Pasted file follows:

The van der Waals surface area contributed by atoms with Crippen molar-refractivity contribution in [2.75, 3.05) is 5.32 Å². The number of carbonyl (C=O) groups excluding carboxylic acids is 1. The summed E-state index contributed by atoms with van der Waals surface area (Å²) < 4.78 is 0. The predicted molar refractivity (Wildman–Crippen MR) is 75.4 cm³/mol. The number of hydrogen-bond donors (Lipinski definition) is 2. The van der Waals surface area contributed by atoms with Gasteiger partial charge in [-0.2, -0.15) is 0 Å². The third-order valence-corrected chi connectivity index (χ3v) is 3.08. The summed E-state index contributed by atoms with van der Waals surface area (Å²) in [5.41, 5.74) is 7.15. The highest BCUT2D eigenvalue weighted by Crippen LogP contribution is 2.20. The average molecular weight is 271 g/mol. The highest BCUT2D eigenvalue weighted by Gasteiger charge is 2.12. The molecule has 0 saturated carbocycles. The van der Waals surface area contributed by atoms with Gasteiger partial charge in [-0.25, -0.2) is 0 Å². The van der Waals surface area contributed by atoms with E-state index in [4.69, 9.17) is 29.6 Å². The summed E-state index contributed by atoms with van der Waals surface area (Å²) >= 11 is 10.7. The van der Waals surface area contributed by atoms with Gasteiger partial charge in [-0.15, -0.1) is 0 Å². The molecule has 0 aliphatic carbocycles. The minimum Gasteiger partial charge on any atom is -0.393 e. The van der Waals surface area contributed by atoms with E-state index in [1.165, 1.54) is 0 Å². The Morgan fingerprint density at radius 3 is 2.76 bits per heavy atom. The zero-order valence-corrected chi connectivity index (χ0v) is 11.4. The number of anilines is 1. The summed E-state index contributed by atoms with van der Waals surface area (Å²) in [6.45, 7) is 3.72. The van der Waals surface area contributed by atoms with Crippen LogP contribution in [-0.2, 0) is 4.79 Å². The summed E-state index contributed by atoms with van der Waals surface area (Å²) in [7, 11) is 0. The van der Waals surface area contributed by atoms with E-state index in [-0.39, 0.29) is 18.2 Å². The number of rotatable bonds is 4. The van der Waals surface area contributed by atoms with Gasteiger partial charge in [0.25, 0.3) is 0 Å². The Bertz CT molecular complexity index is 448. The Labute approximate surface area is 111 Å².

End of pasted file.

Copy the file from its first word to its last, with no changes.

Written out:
The van der Waals surface area contributed by atoms with Crippen molar-refractivity contribution in [2.75, 3.05) is 5.32 Å². The number of carbonyl (C=O) groups excluding carboxylic acids is 1. The summed E-state index contributed by atoms with van der Waals surface area (Å²) < 4.78 is 0. The predicted molar refractivity (Wildman–Crippen MR) is 75.4 cm³/mol. The number of hydrogen-bond donors (Lipinski definition) is 2. The van der Waals surface area contributed by atoms with Gasteiger partial charge in [-0.2, -0.15) is 0 Å². The third-order valence-corrected chi connectivity index (χ3v) is 3.08. The summed E-state index contributed by atoms with van der Waals surface area (Å²) in [5.41, 5.74) is 7.15. The highest BCUT2D eigenvalue weighted by Crippen LogP contribution is 2.20. The average molecular weight is 271 g/mol. The highest BCUT2D eigenvalue weighted by Gasteiger charge is 2.12. The molecule has 0 saturated carbocycles. The van der Waals surface area contributed by atoms with Gasteiger partial charge in [-0.25, -0.2) is 0 Å². The van der Waals surface area contributed by atoms with E-state index in [4.69, 9.17) is 29.6 Å². The summed E-state index contributed by atoms with van der Waals surface area (Å²) >= 11 is 10.7. The van der Waals surface area contributed by atoms with Gasteiger partial charge in [-0.15, -0.1) is 0 Å². The molecule has 0 aliphatic carbocycles. The minimum Gasteiger partial charge on any atom is -0.393 e. The van der Waals surface area contributed by atoms with E-state index in [1.165, 1.54) is 0 Å². The Morgan fingerprint density at radius 3 is 2.76 bits per heavy atom. The zero-order valence-corrected chi connectivity index (χ0v) is 11.4. The number of anilines is 1. The summed E-state index contributed by atoms with van der Waals surface area (Å²) in [6.45, 7) is 3.72. The van der Waals surface area contributed by atoms with Crippen LogP contribution in [-0.2, 0) is 4.79 Å². The summed E-state index contributed by atoms with van der Waals surface area (Å²) in [7, 11) is 0. The van der Waals surface area contributed by atoms with E-state index in [-0.39, 0.29) is 18.2 Å². The number of rotatable bonds is 4. The van der Waals surface area contributed by atoms with Gasteiger partial charge in [0.25, 0.3) is 0 Å². The Bertz CT molecular complexity index is 448. The Labute approximate surface area is 111 Å².